At the season-ending MotoGP round at Valencia, on November 14, Yamaha’s living legend Valentino Rossi made his much-discussed final start at the top echelon of two-wheeled competition.
The 42-year-old placed tenth, a brilliant effort at a track he doesn’t care for. His best result of 2021 was eighth, in the rain, in Austria.
Rossi’s career in the top categories – including the long-gone former hierarchy of 125cc G.P., 250cc and 500cc G.P. classes – spanned 432 races. He spent 26 years at the top of his craft.
He earned 115 victories across all the categories, 235 podiums and nine World titles. He also won 11 races in one season, a remarkable four times.
The expectant father of a pending daughter, Rossi’s yearly debate regarding the continuation of his career finally wound up this season. Now riding for the satellite Petronas team geared towards developing talent, Rossi was only occasionally able to run competitively.
For a long time, any consideration of a retirement by ‘the Doctor’ would send his legions of fans off the deep end on social media. But things have changed. The new generation of racers have put on quite a show in the past two ‘pandemic years,’ helped by the absence of the next-gen Rossi; Honda’s injured Marc Marquez.
The peak of Rossi’s power, both on and off-track, might have been the winter of 2003-2004, when he left his title-winning Honda team for a big money deal with Yamaha. At the time, Yamaha hadn’t shown well with the new four-stroke era of MotoGP.
That all changed when Rossi, and his taken-from-Honda tuner Jerry Burgess, won the opening round of 2004 for Yamaha, making Rossi the first star to win consecutive races on two different makes of bikes! Rossi went on to score two consecutive premier titles with the YZR-M1.
At the final Spanish race, it was good that Yamaha’s Fabio Quartararo had already clinched the 2021 title, such was the post-race focus of attention on Rossi. A video ran during the cool-off lap of a variety of celebrities, beyond MotoGP (including Keanu Reeves), congratulating Rossi, as well as some of his long-gone rivals.
One comment came from former World Champ Casey Stoner, at the track in a consulting role with former employer Ducati. Beneath a still image of Stoner was the text, “my respect for you has never changed.”
This is either the gentlest of compliments, or some top-level sarcasm.
Rossi was famous for establishing rivalries with other competitors, sometimes before he had ever actually raced wheel-to-wheel with the individual targeted by Rossi’s laser focus. He was out to get Max Biaggi, early in Rossi’s premier class years, and also put a successful curse on then-Honda leader Sete Gibernau.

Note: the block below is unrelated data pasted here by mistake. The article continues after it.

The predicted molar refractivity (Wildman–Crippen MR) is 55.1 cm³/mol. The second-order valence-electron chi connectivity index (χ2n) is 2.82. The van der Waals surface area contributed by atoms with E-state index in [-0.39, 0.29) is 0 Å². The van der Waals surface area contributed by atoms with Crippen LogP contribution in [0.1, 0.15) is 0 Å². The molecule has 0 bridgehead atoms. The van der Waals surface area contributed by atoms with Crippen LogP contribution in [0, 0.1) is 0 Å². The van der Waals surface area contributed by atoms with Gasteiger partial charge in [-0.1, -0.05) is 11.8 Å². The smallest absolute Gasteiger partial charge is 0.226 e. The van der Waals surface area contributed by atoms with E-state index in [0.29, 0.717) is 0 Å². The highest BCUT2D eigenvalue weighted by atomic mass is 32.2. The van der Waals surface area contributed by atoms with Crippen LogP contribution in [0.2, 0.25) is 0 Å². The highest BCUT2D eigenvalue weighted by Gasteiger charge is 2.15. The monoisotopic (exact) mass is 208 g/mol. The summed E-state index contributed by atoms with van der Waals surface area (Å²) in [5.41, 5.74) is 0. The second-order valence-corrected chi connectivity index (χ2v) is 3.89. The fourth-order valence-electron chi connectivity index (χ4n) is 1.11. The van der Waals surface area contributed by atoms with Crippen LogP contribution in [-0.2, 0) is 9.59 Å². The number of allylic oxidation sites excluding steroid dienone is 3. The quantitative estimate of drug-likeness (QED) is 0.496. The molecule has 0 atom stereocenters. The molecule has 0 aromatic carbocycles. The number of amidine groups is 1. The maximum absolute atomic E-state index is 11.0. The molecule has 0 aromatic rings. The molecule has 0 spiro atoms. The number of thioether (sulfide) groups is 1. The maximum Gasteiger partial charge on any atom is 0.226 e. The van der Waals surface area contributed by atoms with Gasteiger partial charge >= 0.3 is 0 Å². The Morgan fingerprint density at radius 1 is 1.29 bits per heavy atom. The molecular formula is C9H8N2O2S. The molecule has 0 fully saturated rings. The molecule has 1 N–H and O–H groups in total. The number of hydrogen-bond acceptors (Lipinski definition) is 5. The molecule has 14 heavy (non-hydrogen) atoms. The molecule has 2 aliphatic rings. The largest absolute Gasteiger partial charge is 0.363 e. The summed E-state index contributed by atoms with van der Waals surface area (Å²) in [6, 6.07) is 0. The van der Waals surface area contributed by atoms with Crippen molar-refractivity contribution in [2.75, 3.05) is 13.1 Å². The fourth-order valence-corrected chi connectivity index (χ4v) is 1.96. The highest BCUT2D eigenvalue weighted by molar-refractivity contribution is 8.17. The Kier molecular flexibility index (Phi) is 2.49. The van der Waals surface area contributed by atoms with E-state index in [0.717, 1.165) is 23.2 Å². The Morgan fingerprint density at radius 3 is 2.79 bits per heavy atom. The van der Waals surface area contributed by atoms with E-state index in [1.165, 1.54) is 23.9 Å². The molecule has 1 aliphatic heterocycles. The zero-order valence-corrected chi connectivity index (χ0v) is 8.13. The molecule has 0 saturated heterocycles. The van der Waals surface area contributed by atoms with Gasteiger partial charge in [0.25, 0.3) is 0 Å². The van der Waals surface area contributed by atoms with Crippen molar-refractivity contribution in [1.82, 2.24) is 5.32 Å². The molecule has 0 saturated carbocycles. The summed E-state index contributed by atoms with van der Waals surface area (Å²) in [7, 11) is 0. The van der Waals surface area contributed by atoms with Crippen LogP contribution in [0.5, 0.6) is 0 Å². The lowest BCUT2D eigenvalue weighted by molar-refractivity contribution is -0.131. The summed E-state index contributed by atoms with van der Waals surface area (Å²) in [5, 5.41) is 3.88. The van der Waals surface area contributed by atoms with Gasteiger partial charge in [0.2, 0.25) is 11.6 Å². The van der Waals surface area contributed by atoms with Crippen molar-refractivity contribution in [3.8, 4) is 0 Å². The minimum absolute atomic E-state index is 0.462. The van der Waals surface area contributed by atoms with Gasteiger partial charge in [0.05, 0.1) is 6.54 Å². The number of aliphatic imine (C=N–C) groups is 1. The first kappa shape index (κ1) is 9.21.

Maybe his most famous rivalry, other than a failed battle with Marquez in 2015, was with Stoner. I was at Laguna Seca in 2008 when Rossi pulled of one of the most impressive passes of all time in the Corkscrew.
At the time, Rossi was so popular, the move so over the top, that everyone – except for Stoner – went crazy with excitement.
As with Gibernau and Biaggi, Stoner couldn’t understand why no one wanted to hear his side of the story, let alone take his side or consider a punishment or sanction for Rossi.
Most of us have, at some point, learned to accept this sort of situation and learn from it. But this is not the way Stoner views things.
Australian Stoner left MotoGP early, plagued by health issues and a sometimes-mentioned subtext that those closest to him sometimes let Stoner down when he needed help most.
He took the World Championship on a Bridgestone-shod Ducati in 2007, and then for Honda in 2011. He retired at the end of 2012, at just 27 years old, citing a host of issues with the structure and future of the sport.
In 2015, Stoner competed at the prestigious Suzuka Eight Hour Endurance race on a works Honda, but suffered a frightening crash due to a stuck throttle. Stoner suffered serious injuries to his ankle and shoulder and fell out with Honda in the very-public aftermath.
Gradually, Stoner made up with Ducati, after an earlier, very public falling out in 2010. In late 2021, just as Rossi was completing his farewell tour, Stoner reappeared in the MotoGP paddock, helping with factory Lenovo Ducati pilots Pecco Bagnaia and Jack Miller.
“It’s fantastic to have Casey at the last two Grand Prix,” explained Miller in Portugal. “He’s got a family and lives on the other side of the world, so the idea of him working here is hard, logistically.
“But I’d be all for him continuing with us next year, 100%,” continued fellow Aussie Miller. “As Bagnaia explained, it’s really nice having him (Stoner). I’ve worked with spotter on the track and he’s not a normal spotter; let’s just say that!
“It’s Casey Stoner, a legend, one of the best ever. But I think it’s something that we’re missing in Ducati’s program, and I think it’s maybe something we need to introduce. I’m not saying we can get Casey, but I’m more than happy to have him.”
Meanwhile, Stoner seems serious about a return to the MotoGP paddock, coincidentally just as Rossi heads off to race cars – although Rossi’s new Ducati team and army of development riders are still very much a part of MotoGP’s future.
“It’s something I’ve wanted to do since I finished my career – but it’s not as easy as it sounds,” confirmed Stoner at the penultimate World Championship counter. “I feel I have a lot to give, I have a very unique insight, I suppose.
“I know what it takes to be fast, and I also know how and why things happen. If I was given this information when I was earlier in my career it would have saved me a load of time learning it later on.”